July 26, 2021

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Geosyntec Employees Authored Challenges Faced in Toronto's Port Lands Flood Protection and Enabling Infrastructure Project for Canadian Geotechnique

Charbel Abi-Nahed, Hannah Chessell, Ali Nasseri-Moghaddam, Ph.D., P.Eng., David Drago (Ontario), and Jim Hansen, P.E. (Illinois) coauthored an article entitled "Challenges Faced in Toronto's Port Lands Flood Protection and Enabling Infrastructure Project" for publication in the Summer 2021 issue of Canadian Geotechnique.

Charbel Abi-Nahed is a is a Staff Professional based in Ontario with experience providing support for geotechnical engineering tasks, secant pile wall installation, borehole drilling, field supervision, laboratory testing, and reporting of both soil and rock specimens.

Hannah Chessell is a Hydrogeologist based in Ontario with experience in hydrogeology, enhanced in situ bioremediation (ESIB) injections, lithology profiling, drilling oversight, preparation of borehole logs, groundwater sample collection, soil sample collection, data management, soil gas probe installation and sampling, and health and safety plans development.

Ali Nasseri-Moghaddam is a Principal Geotechnical Engineer based in Ontario with more than 25 years of professional experience in the areas of geotechnical, dam, and structural engineering. His expertise includes dam engineering, earthquake engineering, risk management for underground structures, slope stability assessment, geotechnical design of tunneling works, and application of geophysics in geotechnical engineering.

David Drago is a Staff Scientist based in Ontario with experience conducting groundwater, soil, and soil vapor sampling, asbestos surveys, Phase I site investigations, phase contrast microscopy (PCM) air sampling, and AutoCAD engineering drawings.

Jim Hansen is a Project Engineer based in Illinois with 11 years of experience in geotechnical engineering, seismic hazards and slope stability analysis, foundation design, and retaining walls, pertaining to the investigation, analysis, and design of infrastructure and development projects.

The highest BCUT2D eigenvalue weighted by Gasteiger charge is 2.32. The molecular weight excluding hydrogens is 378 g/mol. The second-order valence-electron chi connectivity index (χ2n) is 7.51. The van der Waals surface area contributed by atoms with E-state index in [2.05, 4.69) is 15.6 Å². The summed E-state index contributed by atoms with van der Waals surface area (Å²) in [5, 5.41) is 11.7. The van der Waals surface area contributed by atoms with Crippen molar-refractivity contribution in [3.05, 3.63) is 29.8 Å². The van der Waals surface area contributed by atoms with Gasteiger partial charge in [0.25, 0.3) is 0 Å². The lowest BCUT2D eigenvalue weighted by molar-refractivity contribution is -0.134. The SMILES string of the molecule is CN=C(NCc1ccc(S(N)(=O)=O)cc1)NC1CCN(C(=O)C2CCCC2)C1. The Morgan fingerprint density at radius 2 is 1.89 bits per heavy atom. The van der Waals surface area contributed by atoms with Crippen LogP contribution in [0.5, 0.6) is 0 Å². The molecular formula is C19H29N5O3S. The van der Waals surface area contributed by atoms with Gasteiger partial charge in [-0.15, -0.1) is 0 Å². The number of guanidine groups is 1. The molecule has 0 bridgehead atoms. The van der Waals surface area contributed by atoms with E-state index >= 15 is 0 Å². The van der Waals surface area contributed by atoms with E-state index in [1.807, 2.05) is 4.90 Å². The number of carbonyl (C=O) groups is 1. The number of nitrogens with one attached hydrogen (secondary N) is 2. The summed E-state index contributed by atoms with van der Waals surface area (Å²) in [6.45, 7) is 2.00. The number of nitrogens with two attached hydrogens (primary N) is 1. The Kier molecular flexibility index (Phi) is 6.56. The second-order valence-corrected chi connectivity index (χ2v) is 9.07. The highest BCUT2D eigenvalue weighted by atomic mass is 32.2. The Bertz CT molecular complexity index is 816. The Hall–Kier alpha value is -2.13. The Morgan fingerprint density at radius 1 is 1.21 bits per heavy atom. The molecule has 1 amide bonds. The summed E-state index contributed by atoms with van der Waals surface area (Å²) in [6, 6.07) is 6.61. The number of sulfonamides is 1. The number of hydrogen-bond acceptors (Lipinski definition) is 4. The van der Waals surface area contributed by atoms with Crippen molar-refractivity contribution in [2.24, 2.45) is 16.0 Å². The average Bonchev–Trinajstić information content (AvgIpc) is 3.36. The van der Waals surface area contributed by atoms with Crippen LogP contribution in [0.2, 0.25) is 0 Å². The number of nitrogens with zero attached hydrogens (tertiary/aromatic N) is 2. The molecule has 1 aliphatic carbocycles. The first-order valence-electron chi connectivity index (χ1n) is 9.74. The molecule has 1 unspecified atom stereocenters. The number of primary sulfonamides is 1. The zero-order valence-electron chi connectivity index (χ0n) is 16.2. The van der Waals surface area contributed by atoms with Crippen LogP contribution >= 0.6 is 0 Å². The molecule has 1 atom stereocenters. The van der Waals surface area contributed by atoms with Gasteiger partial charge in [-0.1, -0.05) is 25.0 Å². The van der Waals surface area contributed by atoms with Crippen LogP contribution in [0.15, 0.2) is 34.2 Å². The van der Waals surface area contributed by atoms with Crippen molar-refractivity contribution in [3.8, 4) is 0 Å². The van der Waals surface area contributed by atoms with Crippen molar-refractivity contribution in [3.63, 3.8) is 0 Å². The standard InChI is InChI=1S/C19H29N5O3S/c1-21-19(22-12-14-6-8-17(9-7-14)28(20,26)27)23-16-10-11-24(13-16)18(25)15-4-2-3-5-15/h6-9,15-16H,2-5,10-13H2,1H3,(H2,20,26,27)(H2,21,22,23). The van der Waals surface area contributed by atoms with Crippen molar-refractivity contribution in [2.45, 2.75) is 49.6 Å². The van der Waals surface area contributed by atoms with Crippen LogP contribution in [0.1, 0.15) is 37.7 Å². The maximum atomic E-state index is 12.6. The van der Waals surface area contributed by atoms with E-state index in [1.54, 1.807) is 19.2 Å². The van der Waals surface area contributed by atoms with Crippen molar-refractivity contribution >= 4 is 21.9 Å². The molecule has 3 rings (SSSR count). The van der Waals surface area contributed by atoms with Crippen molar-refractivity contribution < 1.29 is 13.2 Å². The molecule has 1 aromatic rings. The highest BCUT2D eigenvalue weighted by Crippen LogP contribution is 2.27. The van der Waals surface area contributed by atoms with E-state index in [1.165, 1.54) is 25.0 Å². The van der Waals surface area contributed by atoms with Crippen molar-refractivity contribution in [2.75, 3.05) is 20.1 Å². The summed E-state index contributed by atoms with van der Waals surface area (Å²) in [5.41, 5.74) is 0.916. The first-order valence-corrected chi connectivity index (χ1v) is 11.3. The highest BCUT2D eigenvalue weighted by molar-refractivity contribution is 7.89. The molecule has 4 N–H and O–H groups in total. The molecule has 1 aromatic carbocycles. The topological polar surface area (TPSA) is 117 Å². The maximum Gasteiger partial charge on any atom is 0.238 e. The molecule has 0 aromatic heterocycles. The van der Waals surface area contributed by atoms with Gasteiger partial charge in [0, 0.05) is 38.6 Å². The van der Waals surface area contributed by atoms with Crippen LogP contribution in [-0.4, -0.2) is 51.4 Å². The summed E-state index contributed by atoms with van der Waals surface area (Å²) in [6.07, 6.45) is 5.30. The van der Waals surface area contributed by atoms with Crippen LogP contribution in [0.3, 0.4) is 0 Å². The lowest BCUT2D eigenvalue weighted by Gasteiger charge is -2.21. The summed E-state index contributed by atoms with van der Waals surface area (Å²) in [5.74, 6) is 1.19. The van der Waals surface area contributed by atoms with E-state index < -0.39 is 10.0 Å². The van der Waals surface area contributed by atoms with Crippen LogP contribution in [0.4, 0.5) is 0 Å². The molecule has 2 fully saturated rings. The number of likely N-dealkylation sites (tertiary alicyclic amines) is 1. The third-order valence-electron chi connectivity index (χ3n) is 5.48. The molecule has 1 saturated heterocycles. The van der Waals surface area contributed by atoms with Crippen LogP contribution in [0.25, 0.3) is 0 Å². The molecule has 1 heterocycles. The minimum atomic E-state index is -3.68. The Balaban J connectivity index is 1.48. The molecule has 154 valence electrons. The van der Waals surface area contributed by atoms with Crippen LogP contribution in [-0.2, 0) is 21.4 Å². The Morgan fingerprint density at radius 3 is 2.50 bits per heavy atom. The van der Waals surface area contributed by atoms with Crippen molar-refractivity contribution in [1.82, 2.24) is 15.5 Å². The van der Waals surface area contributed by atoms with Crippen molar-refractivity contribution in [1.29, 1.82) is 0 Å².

Canadian Geotechnique is a member magazine with news about the Canadian Geotechnical Society that features articles of general interest to the geotechnical community.

The Canadian Geotechnical Society is an organization for geotechnical engineering and related geoscience in Canada. The Canadian Geotechnical Society is dedicated to the advancement of knowledge and the creation of opportunities to exchange information among individuals from academia (both faculty and students), consulting, government, industry, contractors, and various providers of geotechnical-related products and services.


The City of Toronto, the Province of Ontario, and the Government of Canada are undertaking a $1.25 B design and redevelopment project of the Port Lands which is the largest urban redevelopment project currently underway in North America. The Port Lands are a 4.05-km2 (1,000-acre) area on the shore of Lake Ontario, immediately east of downtown Toronto. The development area was created through decades of infilling of wetlands and has historically been used for heavy industry.

Much of the area is within the floodplain of the southward owing Don River. In 1892, the mouth of the river was channelized and directed, by means of an unnatural 90-degree bend, into the Toronto inner harbor. Over the years, flooding from the river has increased in severity and the decision was made to "naturalize" the mouth of the river to help mitigate the flood hazard. Naturalization includes construction of a new river valley (channel) to more directly connect the lower reaches of Don River to Lake Ontario. Because the new river valley will convey water through the infilled area, strict environmental requirements govern the design and construction of this valley and the surrounding area. Further, organic and peat layers, loose/soft soils and industrial debris make the project geotechnically challenging.

As part of the flood protection, a groundwater cut-off wall was designed and constructed to facilitate excavation and construction of the naturalized river valley. Besides providing structural support in some areas, the wall acts as a barrier to limit the movement of potential contamination from the area into the river valley. The cut-off consists of a secant pile wall—a series of interlocked steel reinforced and nonreinforced concrete piles keyed in into the underlying shale bedrock. This article describes some of the challenges faced during the construction of the cut-off wall.

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